Six U.S. banks shut down: 105 have failed in 2009

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The number of U.S. bank failures in 2009 ran past the 100-level mark late Friday, when regulators shut down six banks.

Regulators closed: Partners Bank of Naples, Fla.; American United Bank of Lawrenceville, Ga.; Hillcrest Bank Florida of Naples, Fla.; Flagship National Bank of Bradenton, Fla.; Riverview Community Bank of Otsego, Minn.; and Bank of Elmwood of Racine, Wis.

Banks in Georgia account for one-fifth of all U.S. banks to close this year. It is the worst year on record for U.S. bank failures since 1992. In this cycle, Georgia has been hit hardest, with 20 failures, followed by Illinois with 16, California with 10 and Florida with nine.

American United is the 20th Georgia bank to be shut down. As of Aug. 11, American United had total assets of $111 million and total deposits of $101 million. It had one branch. Ameris Bank will take over the branch, deposits and assets.

Partners became the 100th bank to fail when it was closed by the Office of Thrift Supervision, which appointed the Federal Deposit Insurance Corp. as receiver.

As of Sept.30, Partners Bank had total assets of $65.5 million and total deposits of $64.9 million. It has two branches. Hillcrest Bank has six branches. As of Oct. 1, it had $83 million in assets and $84 million in deposits.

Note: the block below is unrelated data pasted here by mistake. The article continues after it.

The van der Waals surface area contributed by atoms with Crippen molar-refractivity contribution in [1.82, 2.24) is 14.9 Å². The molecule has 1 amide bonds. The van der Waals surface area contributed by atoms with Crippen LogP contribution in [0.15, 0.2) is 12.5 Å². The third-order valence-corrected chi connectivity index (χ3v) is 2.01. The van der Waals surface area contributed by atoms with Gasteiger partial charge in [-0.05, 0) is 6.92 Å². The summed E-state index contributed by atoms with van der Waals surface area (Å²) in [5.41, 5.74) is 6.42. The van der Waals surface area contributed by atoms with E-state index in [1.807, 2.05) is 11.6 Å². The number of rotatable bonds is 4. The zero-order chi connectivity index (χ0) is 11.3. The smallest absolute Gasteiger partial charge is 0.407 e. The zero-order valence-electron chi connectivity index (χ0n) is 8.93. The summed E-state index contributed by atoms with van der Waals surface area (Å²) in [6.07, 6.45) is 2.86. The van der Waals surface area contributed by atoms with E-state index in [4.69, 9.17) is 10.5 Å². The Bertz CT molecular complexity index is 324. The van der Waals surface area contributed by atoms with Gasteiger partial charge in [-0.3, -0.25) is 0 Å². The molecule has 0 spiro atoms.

Fort Lauderdale, Fla.-based Stonegate Bank will take over the branches and assume all of the deposits of Partners Bank and Hillcrest.

First Federal Bank of Florida, Lake City, Fla., will take over the four branches, $190 million of assets, and $175 million of deposits of Flagship National Bank.

Bank of Elmwood became the first Wisconsin bank to fail in 2009. It had total assets of $327.4 million, deposits of $273.2, and five branches as of Sept. 30. These will be assumed by Tri City National Bank.

Riverview Community Bank is the sixth Minnesota bank to fail this year.

Riverview had total assets of $108 million, deposits of $80 million, and two branches. Central Bank, Stillwater, Minn., will take over the operations.

At all those banks shut down Friday, regulators said, customers will be able to access their funds through the weekend using checks or debit cards.

Combined, Friday’s six bank failures will cost the deposit insurance fund $297.7 million.


(c) 2009, MarketWatch.com Inc. Source: McClatchy-Tribune Information Services.